Supreme Court refuses to hear appeal by Brian Meehan over Veronica Guerin murder
The Supreme Court has refused to hear an appeal by Dubliner Brian Meehan over the rejection of his claim his conviction for the murder of journalist Veronica Guerin was a miscarriage of justice.
In a published determination, a three judge Supreme Court ruled Meehan had not met the necessary criteria for an appeal to the Supreme Court.
Mr Justice Frank Clarke, Mr Justice John MacMenamin and Ms Justice Elizabeth Dunne ruled he had not shown the proposed appeal involved a matter of general public importance or that it was necessary, in the interests of justice, to permit an appeal.
Meehan sought an appeal against the Court of Appeal’s April 2016 judgment refusing to certify his conviction of the June 1996 murder of Ms Guerin was a miscarriage of justice.
The Director of Public Prosecutions had argued the grounds of appeal, on the facts of Meehan’s case, were “unstateable”.
Meehan was convicted in 1999 after a 31 day trial before the non-jury Special Criminal Court of Ms Guerin's murder and other offences involving firearms and drugs.
The prosecution case was that Meehan (48), from Crumlin, Dublin, was the driver of a motorcycle which pulled up alongside Ms Guerin’s car on the Naas Road, Dublin on June 26th 1996. She died after the pillion passenger shot her.
Meehan subsequently lost appeals against his conviction to the Court of Appeal and Supreme Court.
He applied in 2015 to have his conviction certified a miscarriage of justice on grounds concerning whether evidence used in John Gilligan’s trial for the murder of Ms Guerin, of which charge Gilligan was acquitted, was properly disclosed to his lawyers and, if so, whether his lawyers failed to fully appreciate its significance.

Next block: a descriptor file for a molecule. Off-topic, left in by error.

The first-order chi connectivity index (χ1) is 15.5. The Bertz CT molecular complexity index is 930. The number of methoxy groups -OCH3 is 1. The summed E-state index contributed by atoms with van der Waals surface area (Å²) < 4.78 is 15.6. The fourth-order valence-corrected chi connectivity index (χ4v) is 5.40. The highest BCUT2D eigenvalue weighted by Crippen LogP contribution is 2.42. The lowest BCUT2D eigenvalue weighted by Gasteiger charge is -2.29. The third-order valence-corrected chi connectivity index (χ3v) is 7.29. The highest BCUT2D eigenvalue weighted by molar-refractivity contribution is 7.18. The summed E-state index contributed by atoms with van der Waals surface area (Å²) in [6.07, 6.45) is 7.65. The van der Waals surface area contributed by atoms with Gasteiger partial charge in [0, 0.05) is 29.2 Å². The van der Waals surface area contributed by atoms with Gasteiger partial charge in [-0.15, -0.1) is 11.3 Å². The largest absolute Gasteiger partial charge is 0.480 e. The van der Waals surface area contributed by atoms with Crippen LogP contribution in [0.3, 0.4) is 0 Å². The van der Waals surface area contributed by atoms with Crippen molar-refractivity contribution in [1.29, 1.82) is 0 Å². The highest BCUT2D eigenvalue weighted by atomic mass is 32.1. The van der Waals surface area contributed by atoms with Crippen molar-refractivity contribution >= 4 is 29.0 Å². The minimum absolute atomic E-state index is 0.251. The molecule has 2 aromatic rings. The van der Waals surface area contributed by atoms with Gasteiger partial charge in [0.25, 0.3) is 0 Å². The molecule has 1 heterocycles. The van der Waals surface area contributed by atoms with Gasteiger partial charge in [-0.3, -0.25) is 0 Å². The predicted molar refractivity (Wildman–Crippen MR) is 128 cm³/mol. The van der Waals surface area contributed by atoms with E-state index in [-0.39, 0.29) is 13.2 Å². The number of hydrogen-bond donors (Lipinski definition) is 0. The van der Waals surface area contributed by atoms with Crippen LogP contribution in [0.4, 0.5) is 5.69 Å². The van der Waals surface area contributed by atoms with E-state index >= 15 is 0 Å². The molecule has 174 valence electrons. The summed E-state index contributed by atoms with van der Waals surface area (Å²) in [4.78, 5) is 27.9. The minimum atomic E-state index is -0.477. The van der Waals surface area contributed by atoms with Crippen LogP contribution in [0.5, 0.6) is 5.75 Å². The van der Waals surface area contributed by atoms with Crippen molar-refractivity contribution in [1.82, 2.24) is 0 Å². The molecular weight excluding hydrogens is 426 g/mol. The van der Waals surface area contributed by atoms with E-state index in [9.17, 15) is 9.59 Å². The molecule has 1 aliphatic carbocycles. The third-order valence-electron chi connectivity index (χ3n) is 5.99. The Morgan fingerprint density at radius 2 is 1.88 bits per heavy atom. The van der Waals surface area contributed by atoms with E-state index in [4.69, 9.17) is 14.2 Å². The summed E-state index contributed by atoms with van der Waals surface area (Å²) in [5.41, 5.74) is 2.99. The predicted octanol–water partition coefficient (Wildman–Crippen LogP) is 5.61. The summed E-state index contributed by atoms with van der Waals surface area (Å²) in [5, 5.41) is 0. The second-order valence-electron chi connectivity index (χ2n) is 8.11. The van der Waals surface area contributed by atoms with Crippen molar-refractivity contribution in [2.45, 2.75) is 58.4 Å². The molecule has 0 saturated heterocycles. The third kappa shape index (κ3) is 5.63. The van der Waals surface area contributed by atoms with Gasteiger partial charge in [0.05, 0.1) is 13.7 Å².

Last year, the Court of Appeal (COA) ruled the evidence was properly disclosed to Meehan and his legal team. It also held the significance of the material was fully appreciated by, at the very latest, when his appeal against conviction was before the Court of Criminal Appeal in 2003.
In its determination, the Supreme Court said the “scattergun” approach to this application for a further appeal made it more difficult to establish if the 2016 COA decision contained errors.
There was no appeal against the COA finding that evidence was properly disclosed to Meehan’s side, it noted.
This application referred to alleged inconsistent or different approaches by two different divisions of the SCC in the Meehan and Gilligan cases concerning the credibility of evidence of a key witness, it said.
The notice of appeal did not make clear what relevance that might have to the issues in this case, it said. The SCC decisions were known of for some 15 years and it was “by no means clear” what legal consequences of any possible appeal would flow from the different approaches taken to the witness evidence.
In the circumstances, the Supreme Court would adopt the approach of the Court of Appeal to this application, which was to establish if there was any new, or newly discovered fact, that could establish a miscarriage of justice.
The Court of Appeal had decided all facts had been disclosed to Meehan and his lawyers during his trial or appeal proceedings, it said. Meehan had also provided no reasonable explanation for his failure to adduce evidence on those facts.
The fact Meehan’s side applied, at the time of his appeal against conviction, to admit new facts provided cogent evidence to suggest the significance of those facts was “well appreciated”, it said. That application to admit new facts was not proceeded with.
No specific issue of any clarity was raised to show the Court of Appeal was wrong in its approach and there was no new, or no newly discovered, fact that could allow a miscarriage of justice be established, it ruled.